Did you know that January 21st is classified as the worst day of the year? Unfortunately, it is for many North Americans and it has been for years.

It’s not that it just happens, several factors come together to create the problem. So, how you deal with that problem is really the question on everyone’s mind. Let’s discuss…

For those who experience January as winter – it is often very cold. 

Storms are wonderful when we are inside and have nowhere to go.  By mid-January those in Northern North America have experienced maybe one or two severe winter storms.

When that third January week creeps up on us, those who hate winter are thoroughly numbed out.

And let’s face it, winter is barely a month old, yet we still have two-thirds of the winter remaining to look forward (or not) to.    

Ugh! That’s enough to send anyone into depression.   

Why do seasons affect depression rates?

Many people suffer from Seasonal Affective Disorder which comes from a lack in serotonin produced as the days get shorter.

If you’ve ever heard someone say they are in a “funk” or stuck in their way, it’s likely they are suffering from not having enough serotonin – a clear side effect.

Another culprit to Seasonal Affective Disorder, are some jack in the box triggers for many around Christmas. Christmas can be an anniversary of grief.

>> Grief that happens when you’re reminded that perhaps this day was a day of drinking and abuse in the past when growing up. 

>> Grief that happens when you’re reminded that perhaps it is a time when we remember the family who are no longer with us. 

>> Or even grief that happens when you’re reminded that perhaps you are struggling with the family that you’re not seeing and forced to spend the holiday season with. This can include visiting your in-laws or even remembrance of marital relationships that are not at their best. 

Sometimes when we visit our family we end up feeling little again, triggered by black box flashbacks. 

All of that getting stirred up means we are mixed up, and we want to stuff it all in a box and freeze it until it goes away. 

This box stuffing and freezing of incidents are stored in what I call Pandora’s box. Pandora’s box issues can be triggered by just about anything which causes us to feel overwhelmed and vulnerable.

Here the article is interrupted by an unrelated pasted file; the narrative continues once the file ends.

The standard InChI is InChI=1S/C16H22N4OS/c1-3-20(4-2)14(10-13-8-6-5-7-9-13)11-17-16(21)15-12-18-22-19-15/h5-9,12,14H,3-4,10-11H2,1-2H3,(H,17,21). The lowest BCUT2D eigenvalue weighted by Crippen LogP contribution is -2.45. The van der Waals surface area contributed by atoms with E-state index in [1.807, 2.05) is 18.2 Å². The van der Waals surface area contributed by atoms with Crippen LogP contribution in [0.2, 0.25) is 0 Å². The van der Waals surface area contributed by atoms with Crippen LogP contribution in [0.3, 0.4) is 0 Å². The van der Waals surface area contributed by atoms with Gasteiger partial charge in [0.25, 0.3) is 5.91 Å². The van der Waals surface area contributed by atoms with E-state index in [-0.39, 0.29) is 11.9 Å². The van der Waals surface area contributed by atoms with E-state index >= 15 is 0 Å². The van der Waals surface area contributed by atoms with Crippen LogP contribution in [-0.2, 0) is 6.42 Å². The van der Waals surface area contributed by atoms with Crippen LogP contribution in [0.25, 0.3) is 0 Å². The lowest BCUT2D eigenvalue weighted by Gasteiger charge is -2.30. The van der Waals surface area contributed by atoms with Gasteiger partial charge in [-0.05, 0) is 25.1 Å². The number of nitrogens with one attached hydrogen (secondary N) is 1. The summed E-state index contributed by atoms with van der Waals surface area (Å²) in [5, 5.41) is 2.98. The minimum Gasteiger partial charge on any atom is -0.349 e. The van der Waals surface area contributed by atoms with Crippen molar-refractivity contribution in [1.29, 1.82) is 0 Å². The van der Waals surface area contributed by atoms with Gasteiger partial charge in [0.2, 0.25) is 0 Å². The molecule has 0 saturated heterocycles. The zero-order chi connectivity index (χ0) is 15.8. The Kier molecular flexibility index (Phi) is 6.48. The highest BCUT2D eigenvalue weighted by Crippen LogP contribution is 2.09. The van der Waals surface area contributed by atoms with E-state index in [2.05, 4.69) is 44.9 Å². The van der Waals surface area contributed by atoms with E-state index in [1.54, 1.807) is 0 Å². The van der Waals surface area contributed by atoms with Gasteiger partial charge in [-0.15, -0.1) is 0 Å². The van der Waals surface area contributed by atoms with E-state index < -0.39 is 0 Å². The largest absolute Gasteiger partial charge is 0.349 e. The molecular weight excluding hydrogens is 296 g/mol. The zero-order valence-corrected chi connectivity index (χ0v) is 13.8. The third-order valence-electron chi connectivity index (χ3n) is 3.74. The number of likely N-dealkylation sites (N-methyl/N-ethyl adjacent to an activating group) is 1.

When does seasonal depression start?

While there’s no true answer to this because it’s different for everyone, November seems to be a huge culprit.

Why? When October ends and the warm days are growing cooler, and the sun is disappearing we quietly switch fuel sources. 

November is often dark, cold, and without snow. There’s also a memorial holiday in Canada that honors fallen soldiers. A sad yet memorable day for many family members.

As the month drags on, we often start to get busier. Busy planning for the holiday celebrations in December and purchasing gifts for friends and family. Our motivation gets shifted from us to those around us.  

If you notice this happening to you, you may be leaning onto your adrenaline. Hyper focus causes us to neglect important things and we go into fight or flight mode. This causes us to refocus our attention on what makes us happy in the moment.

A solution to the vicious cycle

When you’ve noticed that you are feeling a bit under the weather and things are not going as you planned, remember to do these 4 things:

  1. Name your experience. When you do this, it helps you by somehow naming it and then taming it.
  2. Find ways to hang on. Create a distraction or venture out and make new friends to occupy your time.
  3. Find the good in every experience. As challenging as this one may be, it’s important to focus on the positive learning experiences that come from every situation. Remind yourself that every experience is human nature, it’s not particular to you but to everyone.
  4. Find someone to talk to. It’s great to find someone to talk with whether that’s family, friends, or a professional.

Until next time!